Animal language vs. human language

June 29, 2015

Language is an extremly important aspects of our human lives, and its aquisition might be an innate part of our brain that separates us from animals. However, different animals can understand language on different levels, as noted by Steven Pinker in his book The Language Instinct:

The most receptive trainee for an artificial language with a syntax and semantics has been a parrot; the species with the best claim to recursive structure in its signaling has been the starling; the best vocal imitators are birds and dolphins; and when it comes to reading human intentions, chimps are bested by man’s best friend, Canis familiaris. [1]

Since animals can understand humans on some level we must ask ourselves: How similar is animal language to human language? It seems the answer may be pretty similar, since a recent article in PLOS Biology has shown that, at the fundamental level, the vocalizations of the chestnut-crowned babbler can emulate some complex aspects of human language. [2]

So what?

Sabrina and colleagues took these babbler birds and analyzed how they talk. They found that the birds communicate using different combinations of a small number of meaningless sounds. This ability is known as generative power which can allow limitless thoughts and ideas to be transmitted because their are many meaningless sounds and they can be combined in many, many ways. For example, the word “cat” has three sounds, /k/, /æ/ and /t/ which can also be rearranged to form the words “act”, “tack” or “at”. Previously researchers had found that some animals had generative power, but there was never any strong evidence that the rearrangements had a qualitative change in the contextual meaning.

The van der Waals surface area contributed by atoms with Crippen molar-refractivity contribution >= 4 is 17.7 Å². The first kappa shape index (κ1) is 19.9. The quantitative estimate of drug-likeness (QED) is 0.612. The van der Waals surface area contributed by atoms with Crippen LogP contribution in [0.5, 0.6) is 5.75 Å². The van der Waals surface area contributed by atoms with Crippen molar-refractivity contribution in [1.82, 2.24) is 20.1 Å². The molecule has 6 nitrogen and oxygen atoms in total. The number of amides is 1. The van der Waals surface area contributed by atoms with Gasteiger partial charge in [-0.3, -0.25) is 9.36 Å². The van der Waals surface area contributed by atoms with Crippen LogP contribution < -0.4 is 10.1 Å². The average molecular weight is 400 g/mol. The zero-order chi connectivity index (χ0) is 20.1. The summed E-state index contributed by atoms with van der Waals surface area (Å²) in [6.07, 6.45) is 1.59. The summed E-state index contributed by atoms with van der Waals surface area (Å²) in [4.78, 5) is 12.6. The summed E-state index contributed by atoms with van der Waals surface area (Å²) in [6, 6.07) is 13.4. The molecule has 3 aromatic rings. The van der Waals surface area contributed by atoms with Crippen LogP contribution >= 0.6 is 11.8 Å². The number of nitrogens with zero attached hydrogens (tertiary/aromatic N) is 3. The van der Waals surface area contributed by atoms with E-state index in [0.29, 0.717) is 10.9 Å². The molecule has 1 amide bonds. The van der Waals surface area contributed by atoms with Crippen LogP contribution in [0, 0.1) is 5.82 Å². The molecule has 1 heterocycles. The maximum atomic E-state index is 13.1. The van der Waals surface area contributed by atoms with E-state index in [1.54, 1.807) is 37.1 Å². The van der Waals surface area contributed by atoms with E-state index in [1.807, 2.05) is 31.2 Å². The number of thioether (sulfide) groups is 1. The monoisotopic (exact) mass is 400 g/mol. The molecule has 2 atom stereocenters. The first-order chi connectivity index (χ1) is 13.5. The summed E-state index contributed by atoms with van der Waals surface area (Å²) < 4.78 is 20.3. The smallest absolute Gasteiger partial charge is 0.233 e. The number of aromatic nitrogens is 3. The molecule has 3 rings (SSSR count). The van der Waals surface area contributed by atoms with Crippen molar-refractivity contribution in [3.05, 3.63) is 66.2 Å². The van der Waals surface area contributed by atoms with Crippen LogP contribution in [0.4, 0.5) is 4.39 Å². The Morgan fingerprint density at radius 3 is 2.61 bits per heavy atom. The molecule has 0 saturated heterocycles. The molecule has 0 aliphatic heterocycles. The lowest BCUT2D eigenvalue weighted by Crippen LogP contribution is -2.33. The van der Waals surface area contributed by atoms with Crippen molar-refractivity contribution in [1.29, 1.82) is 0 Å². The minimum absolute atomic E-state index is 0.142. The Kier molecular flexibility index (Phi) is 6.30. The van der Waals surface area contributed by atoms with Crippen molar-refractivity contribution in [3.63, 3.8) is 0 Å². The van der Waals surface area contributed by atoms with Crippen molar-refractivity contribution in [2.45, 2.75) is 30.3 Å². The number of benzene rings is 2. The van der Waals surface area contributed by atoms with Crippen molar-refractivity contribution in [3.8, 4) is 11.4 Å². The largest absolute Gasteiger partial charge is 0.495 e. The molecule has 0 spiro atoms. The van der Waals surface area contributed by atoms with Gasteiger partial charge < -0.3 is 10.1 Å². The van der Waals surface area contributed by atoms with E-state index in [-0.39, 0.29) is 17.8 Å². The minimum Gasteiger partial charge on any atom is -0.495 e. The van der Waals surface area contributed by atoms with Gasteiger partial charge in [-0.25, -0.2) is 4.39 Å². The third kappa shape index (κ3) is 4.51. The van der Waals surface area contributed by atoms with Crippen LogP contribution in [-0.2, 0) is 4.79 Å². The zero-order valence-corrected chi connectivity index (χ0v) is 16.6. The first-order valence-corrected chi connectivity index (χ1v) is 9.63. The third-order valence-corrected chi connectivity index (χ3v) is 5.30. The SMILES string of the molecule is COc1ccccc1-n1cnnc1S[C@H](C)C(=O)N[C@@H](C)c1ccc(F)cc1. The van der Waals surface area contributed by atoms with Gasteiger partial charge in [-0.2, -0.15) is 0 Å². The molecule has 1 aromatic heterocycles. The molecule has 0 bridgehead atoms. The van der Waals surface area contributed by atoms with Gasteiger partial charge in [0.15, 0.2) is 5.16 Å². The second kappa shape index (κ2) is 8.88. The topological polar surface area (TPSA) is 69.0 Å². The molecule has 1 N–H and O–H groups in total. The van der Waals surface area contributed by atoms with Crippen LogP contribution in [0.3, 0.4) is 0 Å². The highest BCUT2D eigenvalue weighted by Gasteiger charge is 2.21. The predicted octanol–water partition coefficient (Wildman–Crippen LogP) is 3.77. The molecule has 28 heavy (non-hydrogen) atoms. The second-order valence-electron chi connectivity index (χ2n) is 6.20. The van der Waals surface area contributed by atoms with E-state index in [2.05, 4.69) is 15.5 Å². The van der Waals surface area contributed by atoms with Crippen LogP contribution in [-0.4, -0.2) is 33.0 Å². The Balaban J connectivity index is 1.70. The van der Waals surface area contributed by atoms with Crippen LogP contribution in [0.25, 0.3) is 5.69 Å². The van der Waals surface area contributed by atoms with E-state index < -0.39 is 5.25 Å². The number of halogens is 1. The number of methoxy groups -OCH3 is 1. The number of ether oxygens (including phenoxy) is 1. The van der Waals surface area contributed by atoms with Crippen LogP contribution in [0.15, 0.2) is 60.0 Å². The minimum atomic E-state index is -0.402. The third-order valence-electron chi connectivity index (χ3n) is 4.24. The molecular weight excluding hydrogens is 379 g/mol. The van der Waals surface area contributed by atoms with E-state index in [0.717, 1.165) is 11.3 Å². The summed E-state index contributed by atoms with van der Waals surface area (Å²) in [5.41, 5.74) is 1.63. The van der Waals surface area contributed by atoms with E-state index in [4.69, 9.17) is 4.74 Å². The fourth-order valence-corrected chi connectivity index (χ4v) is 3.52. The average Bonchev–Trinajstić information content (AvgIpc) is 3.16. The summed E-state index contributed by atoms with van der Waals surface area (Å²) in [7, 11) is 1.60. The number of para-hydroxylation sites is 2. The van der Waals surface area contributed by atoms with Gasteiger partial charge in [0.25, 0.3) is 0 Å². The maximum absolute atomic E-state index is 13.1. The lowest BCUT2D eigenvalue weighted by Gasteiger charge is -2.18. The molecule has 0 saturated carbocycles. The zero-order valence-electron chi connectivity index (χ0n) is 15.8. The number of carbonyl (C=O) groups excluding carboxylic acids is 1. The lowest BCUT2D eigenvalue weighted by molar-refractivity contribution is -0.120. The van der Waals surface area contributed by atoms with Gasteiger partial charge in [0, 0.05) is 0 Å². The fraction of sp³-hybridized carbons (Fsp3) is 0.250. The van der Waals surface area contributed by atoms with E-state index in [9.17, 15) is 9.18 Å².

The researchers came to this conclusion from using a clever experiment. The researchers found that birds had two types of sounds that they would mix together to make to get different words. When they played back the original sounds to the birds, the birds carried out the typical behavior. However, if certain sounds in the song were replaced by another sound the birds wouldn’t carry out the same behavior. That is, instead of saying “cat” to the birds, the researchers said “cot” and noticed the birds didn’t behave the same as if they said “cat”. This is an important distinction because it means that bird words are composed of several meaningless sounds in an important order and that these meaningless sounds could be rearranged for different words!

Who cares?

Biologists and philosophers should care about this one, because it tells us that the ability to generate words from meaningless sounds has evolved early on in lifeforms.

Now what?

It would be interesting to test other animals in a similar way to see whether other animals construct their words and sentences from a subset of meaningless sounds!

References

  1. Pinker, Steven. The language instinct: The new science of language and mind. Vol. 7529. Penguin UK, 1995.
  2. Engesser, Sabrina, et al. “Experimental Evidence for Phonemic Contrasts in a Nonhuman Vocal System.” PLoS Biol 13.6 (2015): e1002171.

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Written on 29 June 2015. Categories: science, language.

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